Joint Committee on Statutory Instruments Seventeenth Report


SEVENTEENTH REPORT


FROM THE JOINT COMMITTEE OF BOTH HOUSES APPOINTED TO SCRUTINISE STATUTORY INSTRUMENTS, ETC.[1]

ORDERED TO REPORT:

  1. The Committee has considered the instruments set out in the Annex to this Report and has determined that the special attention of both Houses does not require to be drawn to any of them.

  2. A memorandum by the Department of Trade and Industry in connection with the Measuring Instruments (EEC Requirements) (Fees) (Amendment) Regulations 1999 (S.I. 1999/861) is printed in Appendix I to this Report.

  3. A memorandum by the Northern Ireland Court Service in connection with the Legal Advice and Assistance (Amendment) Regulations (Northern Ireland) 1999 (S.R. 1999/131) is printed in Appendix II to this Report.

  4. Memoranda by the Department of Social Security and the Inland Revenue in connection with the Social Security (Contributions and Credits) (Miscellaneous Amendments) Regulations 1999 (S.I. 1999/568) are printed in Appendix III to this Report.

ROAD TRAFFIC (NHS CHARGES) (REVIEWS AND APPEALS) REGULATIONS 1999 (S.I. 1999/786)

  5. The Committee draws the special attention of both Houses to these Regulations on the ground that they are defectively drafted.

  6. The Regulations make provision for the review of a certificate of NHS charges, appeals against certificates and the right of appeal to the High Court on a point of law. Regulation 11(3) provides that, without prejudice to provisions for appeal to the High Court under section 9 of the Road Traffic (NHS Charges) Act 1999 (appeals on a point of law), there is to be no other appeal against the tribunal's correction of an accidental error in a decision. The Committee asked the Department of Health to explain what sort of correction of an accidental error in a decision could give rise to an appeal on a point of law under section 9. The Department answer in the memorandum printed in Appendix IV that a tribunal may correctly decide that a certain charge is payable, but wrongly specify the amount when giving its decision, or wrongly record the charge in the record of the decision. Where the decision or record is corrected, the person to whom the certificate was issued, or the Secretary of State, may dispute that the corrected figure is the amount properly payable. Under these circumstances there could be an appeal under section 9 of the Act. This answer fails to differentiate between a dispute over the amount properly payable, which could lead to a dispute over a question of law, and the act of correction itself, which could not. The saving "without prejudice to provisions for appeals to the court under section 9 of the Act" and the word "other" should not have been included in regulation 11(3), and the Committee reports it for defective drafting.

NATIONAL HEALTH SERVICE (LIABILITIES TO THIRD PARTIES SCHEME) REGULATIONS 1999 (S.I. 1999/873) NATIONAL HEALTH SERVICE (PROPERTY EXPENSES SCHEME) REGULATIONS 1999 (S.I. 1999/874)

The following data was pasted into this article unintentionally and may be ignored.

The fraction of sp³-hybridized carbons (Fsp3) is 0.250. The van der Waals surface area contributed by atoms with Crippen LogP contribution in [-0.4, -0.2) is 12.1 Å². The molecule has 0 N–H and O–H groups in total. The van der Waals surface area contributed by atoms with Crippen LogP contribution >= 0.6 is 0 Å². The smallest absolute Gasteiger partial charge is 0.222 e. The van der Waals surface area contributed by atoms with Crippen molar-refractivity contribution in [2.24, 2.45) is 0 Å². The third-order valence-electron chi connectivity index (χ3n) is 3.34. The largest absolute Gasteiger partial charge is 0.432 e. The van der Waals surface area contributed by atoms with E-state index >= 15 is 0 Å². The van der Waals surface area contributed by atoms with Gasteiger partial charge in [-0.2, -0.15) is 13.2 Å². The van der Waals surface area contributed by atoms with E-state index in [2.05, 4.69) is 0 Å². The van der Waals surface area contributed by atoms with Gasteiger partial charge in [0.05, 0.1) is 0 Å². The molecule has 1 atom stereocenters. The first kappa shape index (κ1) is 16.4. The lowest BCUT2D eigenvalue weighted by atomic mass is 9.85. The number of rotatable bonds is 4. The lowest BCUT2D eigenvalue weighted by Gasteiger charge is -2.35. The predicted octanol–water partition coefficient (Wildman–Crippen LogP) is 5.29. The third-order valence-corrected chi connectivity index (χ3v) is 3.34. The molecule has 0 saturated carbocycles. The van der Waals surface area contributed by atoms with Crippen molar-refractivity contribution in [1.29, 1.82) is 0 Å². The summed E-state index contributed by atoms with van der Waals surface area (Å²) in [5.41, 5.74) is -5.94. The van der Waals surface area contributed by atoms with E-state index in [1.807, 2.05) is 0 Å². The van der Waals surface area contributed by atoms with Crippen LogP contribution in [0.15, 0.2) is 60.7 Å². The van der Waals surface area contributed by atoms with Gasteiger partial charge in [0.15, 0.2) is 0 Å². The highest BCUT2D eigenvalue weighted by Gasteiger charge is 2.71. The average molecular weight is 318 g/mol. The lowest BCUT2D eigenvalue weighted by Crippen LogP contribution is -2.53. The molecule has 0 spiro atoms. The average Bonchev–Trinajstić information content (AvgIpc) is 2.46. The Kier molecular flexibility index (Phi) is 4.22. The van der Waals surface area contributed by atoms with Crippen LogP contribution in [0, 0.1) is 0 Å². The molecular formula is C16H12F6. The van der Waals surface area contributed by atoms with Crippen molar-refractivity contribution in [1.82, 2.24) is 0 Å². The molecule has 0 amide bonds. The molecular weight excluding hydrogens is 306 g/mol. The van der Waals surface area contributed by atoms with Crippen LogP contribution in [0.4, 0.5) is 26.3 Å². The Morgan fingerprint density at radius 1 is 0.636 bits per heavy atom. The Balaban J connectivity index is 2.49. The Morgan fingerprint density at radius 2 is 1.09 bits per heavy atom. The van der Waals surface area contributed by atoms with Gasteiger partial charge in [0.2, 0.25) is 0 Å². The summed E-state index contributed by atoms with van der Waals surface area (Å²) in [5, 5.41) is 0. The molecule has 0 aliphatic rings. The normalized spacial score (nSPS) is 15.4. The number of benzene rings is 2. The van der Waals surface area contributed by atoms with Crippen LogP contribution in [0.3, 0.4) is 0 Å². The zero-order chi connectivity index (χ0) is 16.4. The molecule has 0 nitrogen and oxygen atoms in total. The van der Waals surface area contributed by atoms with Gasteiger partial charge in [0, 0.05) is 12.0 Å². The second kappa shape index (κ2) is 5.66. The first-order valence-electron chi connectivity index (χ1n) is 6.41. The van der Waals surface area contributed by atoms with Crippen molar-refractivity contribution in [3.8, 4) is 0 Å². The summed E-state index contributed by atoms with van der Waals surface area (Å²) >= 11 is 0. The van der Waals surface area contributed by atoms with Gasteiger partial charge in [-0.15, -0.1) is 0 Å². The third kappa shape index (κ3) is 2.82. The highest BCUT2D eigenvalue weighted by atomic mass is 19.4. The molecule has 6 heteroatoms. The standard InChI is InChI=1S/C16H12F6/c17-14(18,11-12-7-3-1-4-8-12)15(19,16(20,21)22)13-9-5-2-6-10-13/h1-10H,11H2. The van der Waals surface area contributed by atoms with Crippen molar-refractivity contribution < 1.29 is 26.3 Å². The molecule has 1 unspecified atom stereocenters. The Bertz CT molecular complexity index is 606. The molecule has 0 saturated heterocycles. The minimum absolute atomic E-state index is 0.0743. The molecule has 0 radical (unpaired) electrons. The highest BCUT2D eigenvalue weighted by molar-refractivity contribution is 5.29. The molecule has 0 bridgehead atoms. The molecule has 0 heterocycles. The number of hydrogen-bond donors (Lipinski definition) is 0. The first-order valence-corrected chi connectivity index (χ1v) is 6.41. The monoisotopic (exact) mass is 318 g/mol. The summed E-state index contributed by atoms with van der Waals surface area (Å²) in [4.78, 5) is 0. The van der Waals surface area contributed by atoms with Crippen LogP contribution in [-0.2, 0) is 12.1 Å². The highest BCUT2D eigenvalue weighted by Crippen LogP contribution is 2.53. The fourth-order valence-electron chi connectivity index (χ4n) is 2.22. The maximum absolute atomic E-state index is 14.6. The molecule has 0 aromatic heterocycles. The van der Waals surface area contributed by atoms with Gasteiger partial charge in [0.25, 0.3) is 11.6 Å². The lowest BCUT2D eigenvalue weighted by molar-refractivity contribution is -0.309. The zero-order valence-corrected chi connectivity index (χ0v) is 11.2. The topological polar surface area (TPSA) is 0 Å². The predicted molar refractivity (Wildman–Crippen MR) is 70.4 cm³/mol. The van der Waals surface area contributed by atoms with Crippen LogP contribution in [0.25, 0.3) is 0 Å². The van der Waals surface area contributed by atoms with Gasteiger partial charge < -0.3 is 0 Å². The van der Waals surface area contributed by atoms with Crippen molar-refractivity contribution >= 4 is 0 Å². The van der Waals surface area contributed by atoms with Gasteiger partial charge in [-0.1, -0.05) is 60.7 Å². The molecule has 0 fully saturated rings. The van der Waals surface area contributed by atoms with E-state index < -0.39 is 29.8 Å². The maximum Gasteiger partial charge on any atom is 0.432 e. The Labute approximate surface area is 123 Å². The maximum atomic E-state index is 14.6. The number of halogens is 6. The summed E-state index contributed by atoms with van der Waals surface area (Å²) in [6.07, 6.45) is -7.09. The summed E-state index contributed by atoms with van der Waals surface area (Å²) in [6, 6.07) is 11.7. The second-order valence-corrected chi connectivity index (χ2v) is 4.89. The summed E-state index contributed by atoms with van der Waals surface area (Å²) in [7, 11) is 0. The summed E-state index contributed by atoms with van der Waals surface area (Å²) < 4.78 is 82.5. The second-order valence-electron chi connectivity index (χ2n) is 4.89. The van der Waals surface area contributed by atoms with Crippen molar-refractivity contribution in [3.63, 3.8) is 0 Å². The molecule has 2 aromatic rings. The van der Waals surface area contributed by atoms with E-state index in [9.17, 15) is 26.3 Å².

7. The Committee draws the special attention of both Houses to both of these Regulations for an unjustifiable breach of the 21-day rule.

  8. Instruments should be laid before Parliament at least 21 days before they come into force, but both of these Regulations were laid before Parliament only 15 days before they were due to come into force. The Department of Health said in the first memorandum printed in Appendix V that it had not been possible for the two instruments to comply with the 21 day rule because "delays in the drafting of the schemes have resulted in the Regulations being made later than anticipated". The Committee asked them to elaborate on this comment, and say why the Regulations could not have been prepared earlier. The Department explain in the second memorandum printed in Appendix V that the Regulations had to come into force on 1 April or else NHS trusts might have been left without insurance cover. Work began on the Regulations in December 1998, but they were not ready to be laid before Parliament in time because their contents and wording had not been agreed by the Department, their external advisers and the Special Health Authority responsible for running the schemes. The Committee does not find the circumstances to be such as to justify the delay in making and laying these Regulations and accordingly reports both Regulations for an unjustifiable breach of the 21-day rule.

ERRATUM

In the Annex to the Committee's 15th report of this Session, the National Health Service (Property Expenses Scheme) Regulations 1999 (S.I. 1999/874) were incorrectly listed as being an instrument to which the Committee did not draw the special attention of both Houses. The Regulations are reported to both Houses in this report.


1   The Orders of Reference of the Committee are set out in the First Report, Session 1998-99 (HL Paper 4; HC 50-i). Back


 
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